Vitamin D-enhanced eggs are protective of wintertime serum 25-hydroxyvitamin D in a randomized controlled trial of adults.
Am J Clin Nutr. 2016 Aug 3. Epub 2016 Aug 3. PMID: 27488236
BACKGROUND: Despite numerous animal studies that have illustrated the impact of additional vitamin D in the diet of hens on the resulting egg vitamin D content, the effect of the consumption of such eggs on vitamin D status of healthy individuals has not, to our knowledge, been tested.
OBJECTIVE: We performed a randomized controlled trial (RCT) to investigate the effect of the consumption of vitamin D-enhanced eggs (produced by feeding hens at the maximum concentration of vitamin D3 or serum 25-hydroxyvitamin D [25(OH)D3] lawfully allowed in feed) on winter serum 25(OH)D in healthy adults.
DESIGN: We conducted an 8-wk winter RCT in adults aged 45-70 y (n = 55) who were stratified into 3 groups and were requested to consume≤2 eggs/wk (control group, in which status was expected to decline), 7 vitamin D3-enhanced eggs/wk, or seven 25(OH)D3-enhanced eggs/wk. Serum 25(OH)D was the primary outcome.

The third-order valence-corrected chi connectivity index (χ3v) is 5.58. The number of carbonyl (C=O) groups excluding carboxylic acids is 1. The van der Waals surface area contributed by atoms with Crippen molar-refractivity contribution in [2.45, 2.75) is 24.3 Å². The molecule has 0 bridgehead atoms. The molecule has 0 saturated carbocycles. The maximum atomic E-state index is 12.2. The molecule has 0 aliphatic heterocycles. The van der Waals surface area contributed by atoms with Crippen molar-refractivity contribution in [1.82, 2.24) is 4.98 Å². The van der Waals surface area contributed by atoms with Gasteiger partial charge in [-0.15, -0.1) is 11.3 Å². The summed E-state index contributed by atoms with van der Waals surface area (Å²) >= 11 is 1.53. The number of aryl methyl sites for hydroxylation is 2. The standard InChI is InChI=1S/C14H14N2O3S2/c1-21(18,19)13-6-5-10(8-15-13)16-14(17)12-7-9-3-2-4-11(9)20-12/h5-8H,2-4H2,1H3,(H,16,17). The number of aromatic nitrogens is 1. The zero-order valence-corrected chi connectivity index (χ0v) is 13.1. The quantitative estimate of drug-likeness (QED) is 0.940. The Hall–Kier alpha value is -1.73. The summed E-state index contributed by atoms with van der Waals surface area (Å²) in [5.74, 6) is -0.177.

RESULTS: Although there was no significant difference (P>0.1; ANOVA) in the mean preintervention serum 25(OH)D in the 3 groups, it was∼7-8 nmol/L lower in the control group than in the 2 groups who consumed vitamin D-enhanced eggs. With the use of an ANCOVA, in which baseline 25(OH)D was accounted for, vitamin D3-egg and 25(OH)D3-egg groups were shown to have had significantly higher (P ≤ 0.005) postintervention serum 25(OH)Dthan in the control group. With the use of a within-group analysis, it was shown that, although serum 25(OH)D in the control group significantly decreased over winter (mean ± SD: -6.4 ± 6.7 nmol/L; P = 0.001), there was no change in the 2 groups who consumed vitamin D-enhanced eggs (P>0.1 for both).
CONCLUSION: Weekly consumption of 7 vitamin D-enhanced eggs has an important impact on winter vitamin D status in adults. This trial was registered at clinicaltrials.gov as NCT02678364.